Does your department know what it wants to achieve with analytics? This installment of
"The Analytics Journey" series looks to stimulate internal auditors' curiosity about their department's analytics program approach. Auditors need to establish why the department wants a program, how the program supports its mission, and how it fits into the organization.
After all, if auditors don't know what they came to do, how can they do it?
What Do You Want?
The answer to this question will set the stage for everything else internal audit does with the analytics program. It will influence resource allocation, key milestones and time lines, expected results, and even what auditors are doing and when. Although the answer may be surprising, it will address exactly how the program fits into the organization.
These examples demonstrate a range of potential analytics program objectives. Note how some of these objectives are closely related while being very different from most of the others:
- The program will augment the capacity of the internal audit staff.
- Analytics will drive consistency across projects in the organization.
- The program will help internal audit identify and recommend process improvements to its clients.
- The program will be perceived as a resource for developing the organization's analytic efforts.
- The program will help internal audit review key financial transactions for signs of fraud, misuse, or abuse.
- The program will focus on detective controls to support anti-fraud efforts.
- The program will inform internal audit's risk assessment process and help the department prioritize future projects.
- Analytics will monitor performance across the organization.
- The program will help internal audit identify changes in performance by a set of specific processes.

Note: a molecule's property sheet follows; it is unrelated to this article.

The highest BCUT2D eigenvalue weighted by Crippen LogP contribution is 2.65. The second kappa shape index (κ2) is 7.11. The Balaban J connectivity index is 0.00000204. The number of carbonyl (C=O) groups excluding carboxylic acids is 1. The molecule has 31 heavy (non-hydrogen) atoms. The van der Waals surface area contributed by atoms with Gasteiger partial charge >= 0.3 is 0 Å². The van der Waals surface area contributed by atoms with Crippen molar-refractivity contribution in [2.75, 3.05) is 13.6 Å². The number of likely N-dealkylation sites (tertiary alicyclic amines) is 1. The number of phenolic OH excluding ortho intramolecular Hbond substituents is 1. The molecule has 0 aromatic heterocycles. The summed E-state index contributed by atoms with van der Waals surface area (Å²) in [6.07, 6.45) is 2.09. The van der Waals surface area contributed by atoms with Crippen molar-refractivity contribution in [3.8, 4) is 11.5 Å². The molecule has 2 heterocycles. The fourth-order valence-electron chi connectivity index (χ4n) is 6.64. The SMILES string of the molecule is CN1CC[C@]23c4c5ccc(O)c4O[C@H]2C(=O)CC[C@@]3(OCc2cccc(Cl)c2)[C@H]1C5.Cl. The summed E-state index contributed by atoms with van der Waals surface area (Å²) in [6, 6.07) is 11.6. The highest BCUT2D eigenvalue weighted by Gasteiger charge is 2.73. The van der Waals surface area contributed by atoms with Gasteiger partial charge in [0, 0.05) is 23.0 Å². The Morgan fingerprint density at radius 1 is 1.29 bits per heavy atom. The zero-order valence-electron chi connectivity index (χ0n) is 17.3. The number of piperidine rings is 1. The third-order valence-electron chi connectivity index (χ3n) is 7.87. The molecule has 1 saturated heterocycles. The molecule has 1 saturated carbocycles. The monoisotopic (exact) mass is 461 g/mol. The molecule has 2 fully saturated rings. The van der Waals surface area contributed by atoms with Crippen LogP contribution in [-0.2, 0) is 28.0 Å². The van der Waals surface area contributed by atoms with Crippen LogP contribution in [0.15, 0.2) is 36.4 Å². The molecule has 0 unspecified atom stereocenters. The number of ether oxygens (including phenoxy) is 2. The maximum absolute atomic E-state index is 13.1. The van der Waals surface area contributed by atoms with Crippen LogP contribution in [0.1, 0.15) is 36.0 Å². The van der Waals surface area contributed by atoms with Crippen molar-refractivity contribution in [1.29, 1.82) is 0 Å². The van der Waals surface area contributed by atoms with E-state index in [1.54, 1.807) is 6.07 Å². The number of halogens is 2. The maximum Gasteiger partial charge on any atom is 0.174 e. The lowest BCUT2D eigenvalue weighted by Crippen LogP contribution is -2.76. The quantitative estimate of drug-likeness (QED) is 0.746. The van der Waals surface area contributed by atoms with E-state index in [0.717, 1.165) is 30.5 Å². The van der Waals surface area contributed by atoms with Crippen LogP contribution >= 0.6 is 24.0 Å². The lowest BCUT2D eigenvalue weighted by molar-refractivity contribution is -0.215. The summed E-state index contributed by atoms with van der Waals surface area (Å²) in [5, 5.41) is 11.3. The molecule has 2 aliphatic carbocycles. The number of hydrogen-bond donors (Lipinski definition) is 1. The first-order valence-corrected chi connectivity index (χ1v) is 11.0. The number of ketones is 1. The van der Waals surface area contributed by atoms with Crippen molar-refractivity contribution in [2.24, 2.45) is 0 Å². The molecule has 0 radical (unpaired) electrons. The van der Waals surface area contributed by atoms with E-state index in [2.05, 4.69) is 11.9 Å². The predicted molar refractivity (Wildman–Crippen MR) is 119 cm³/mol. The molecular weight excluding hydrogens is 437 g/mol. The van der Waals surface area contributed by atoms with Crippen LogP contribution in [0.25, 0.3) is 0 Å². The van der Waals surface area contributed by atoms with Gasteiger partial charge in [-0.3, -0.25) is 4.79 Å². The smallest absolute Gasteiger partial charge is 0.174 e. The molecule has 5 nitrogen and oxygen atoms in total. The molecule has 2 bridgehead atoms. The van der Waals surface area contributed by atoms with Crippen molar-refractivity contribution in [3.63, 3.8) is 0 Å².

- The program will predict changes in performance by specific processes before they affect production.
Reviewing any two of these objective statements reveals how small variations in the program's intent would have large impacts on its design and goals. That intent frames who should be involved in the program, what results should be expected, when they should be expected, and how will be they derived. This also reveals why analytic programs from different organizations can be successful while having different designs and obtaining different results. The program's objective results are unique based on what the department wants from it, and these will evolve over time.
Can You Have Everything?
What happens when internal audit wants its analytics program to meet all of these objectives? In that case, auditors should keep in mind that internal audit's objectives can evolve and the department can run parallel efforts with different emphases. However, as with any job function, the "true North" has to be clear and well-aligned between those doing the work and those asking for the work to happen.
What if internal audit wants it all anyway? Then Internal audit must choose to start somewhere, keeping in mind the Cheshire Cat's advice to Alice when she asked for directions: If you don't know where you are going, then all roads are just as good — or just as bad.
That said, if internal audit takes a couple steps on each road and then changes its mind, it will spend money and time to essentially remain where it started. Hopefully, the department will learn from each road taken to help it assess its eventual direction, as long as "exploring" is the program's intent.
To avoid taking the wrong road, internal audit should consider what success would look like before it commits resources to the program. That clarity will give the department a better idea of how to design and pursue the program, including who to make responsible, how much time and budget to allocate to the program, who else should be involved, and where the effort will be housed.
How Do You Know When the Program Is Working?
A good indication that the program is working is when the department is able to assess whether a proposed new analytic would be a good fit for the program. By understanding how the program fits within the organization and what the department is trying to achieve, internal audit can evaluate whether an idea is worth pursuing, should be referred to someone else, or would be best saved for later.
The program approach is the most important step on the analytics journey. Once internal audit understands what it wants from its analytics program, it has a real chance of tracing its progress and achieving its objectives.